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Title: Evaluation of the commercial viability of electric and hybrid-electric powertrains for the motorcycle industry
Author: Hutchinson, Timothy W.
ISNI:       0000 0004 5917 3213
Awarding Body: University of Bristol
Current Institution: University of Bristol
Date of Award: 2015
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The transport industries are under pressure to reduce emissions of toxic gases and lessen their dependence on non-renewable resources. The passenger car industry has experienced particular attention, with the combined influences of customers and regulators driving real change. Manufacturers have invested heavily in new power train technologies, with a large number of electric and hybrid-electric vehicles commercialised over the past few years. The motorcycle industry, however, has received far less attention and currently negligible electric and hybrid-electric motorcycle markets exist. The purpose of this research is to evaluate the viability of commercialising electric and hybrid-electric powertrains within the high-power motorcycle industry. The research is industrially focussed, specifically aimed at the motorcycle manufacturer Triumph Motorcycles and its established customer base. A clear research approach is adopted, with equal importance attributed to the technical system of the motorcycle power train and to the sociotechnical system in which it lies. Firstly, capabilities of relevant powertrain technologies and fundamental motorcycle design rules are evaluated. A target market is identified based on matching customer requirements to technology capabilities. Potential performance characteristics are then analysed for a broad range of electric and hybrid-electric powertrain architectures, in order to select those most suited to the target market. Finally, the commercial viability of the selected powertrain architectures are evaluated through in-depth performance analysis and conceptual motorcycle design. Powertrain packaging feasibility is explored and potential marketing strategies are discussed. Significant research findings are presented, wit h valuable insights for Triumph Motorcycles. The high-power motorcycle industry possesses very different requirements to t he passenger car industry. Therefore, a distinct strategy is necessary for the adoption of new powertrain technologies. Potentially viable hybrid-electric motorcycle concepts are identified, however the majority of electric and hybrid-electric powertrain architectures are not currently able to satisfy market requirements.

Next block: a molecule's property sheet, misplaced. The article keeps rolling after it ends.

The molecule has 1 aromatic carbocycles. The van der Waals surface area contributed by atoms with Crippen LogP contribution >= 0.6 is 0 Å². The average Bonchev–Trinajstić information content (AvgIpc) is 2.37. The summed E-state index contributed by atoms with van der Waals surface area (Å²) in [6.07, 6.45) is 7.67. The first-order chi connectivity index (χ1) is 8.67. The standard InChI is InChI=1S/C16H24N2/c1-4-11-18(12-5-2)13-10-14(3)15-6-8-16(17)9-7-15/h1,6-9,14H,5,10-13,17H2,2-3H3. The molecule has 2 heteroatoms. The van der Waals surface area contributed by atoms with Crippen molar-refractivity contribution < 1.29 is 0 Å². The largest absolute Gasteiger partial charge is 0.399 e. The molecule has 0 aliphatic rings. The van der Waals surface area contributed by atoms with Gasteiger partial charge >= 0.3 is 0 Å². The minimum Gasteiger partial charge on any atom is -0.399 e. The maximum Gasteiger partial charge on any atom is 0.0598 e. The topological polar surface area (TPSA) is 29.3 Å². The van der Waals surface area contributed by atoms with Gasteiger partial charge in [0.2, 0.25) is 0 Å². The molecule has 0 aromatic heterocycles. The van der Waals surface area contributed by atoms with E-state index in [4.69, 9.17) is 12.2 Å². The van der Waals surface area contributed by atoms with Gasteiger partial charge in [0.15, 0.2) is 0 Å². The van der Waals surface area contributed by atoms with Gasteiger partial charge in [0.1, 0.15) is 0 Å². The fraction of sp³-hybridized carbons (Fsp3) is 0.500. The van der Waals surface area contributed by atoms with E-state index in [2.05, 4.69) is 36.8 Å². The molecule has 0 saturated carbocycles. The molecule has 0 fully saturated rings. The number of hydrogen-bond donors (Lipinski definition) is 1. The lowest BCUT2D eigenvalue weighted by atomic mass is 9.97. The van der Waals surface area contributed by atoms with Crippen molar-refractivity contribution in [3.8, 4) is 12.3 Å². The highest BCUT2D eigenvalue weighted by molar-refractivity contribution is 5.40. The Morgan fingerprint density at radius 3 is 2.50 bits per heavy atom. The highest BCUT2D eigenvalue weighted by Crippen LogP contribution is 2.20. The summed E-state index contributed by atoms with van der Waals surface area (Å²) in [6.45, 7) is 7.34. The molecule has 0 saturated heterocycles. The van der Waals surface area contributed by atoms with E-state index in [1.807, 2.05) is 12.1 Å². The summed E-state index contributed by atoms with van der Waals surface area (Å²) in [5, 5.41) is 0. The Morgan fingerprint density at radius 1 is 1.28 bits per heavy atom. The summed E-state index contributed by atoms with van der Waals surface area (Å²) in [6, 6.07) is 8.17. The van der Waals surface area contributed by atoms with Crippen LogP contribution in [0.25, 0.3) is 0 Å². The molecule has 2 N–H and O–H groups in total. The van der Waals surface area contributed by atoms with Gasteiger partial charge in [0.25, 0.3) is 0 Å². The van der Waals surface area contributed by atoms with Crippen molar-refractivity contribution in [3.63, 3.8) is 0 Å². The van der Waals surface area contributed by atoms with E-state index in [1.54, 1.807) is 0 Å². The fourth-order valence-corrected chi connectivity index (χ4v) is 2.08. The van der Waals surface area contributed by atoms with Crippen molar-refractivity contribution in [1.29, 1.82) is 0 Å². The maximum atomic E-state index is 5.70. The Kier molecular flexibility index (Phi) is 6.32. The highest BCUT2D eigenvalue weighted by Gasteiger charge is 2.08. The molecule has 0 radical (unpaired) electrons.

Supervisor: Not available Sponsor: Not available
Qualification Name: Thesis (Eng.D) Qualification Level: Doctoral
EThOS ID:  DOI: Not available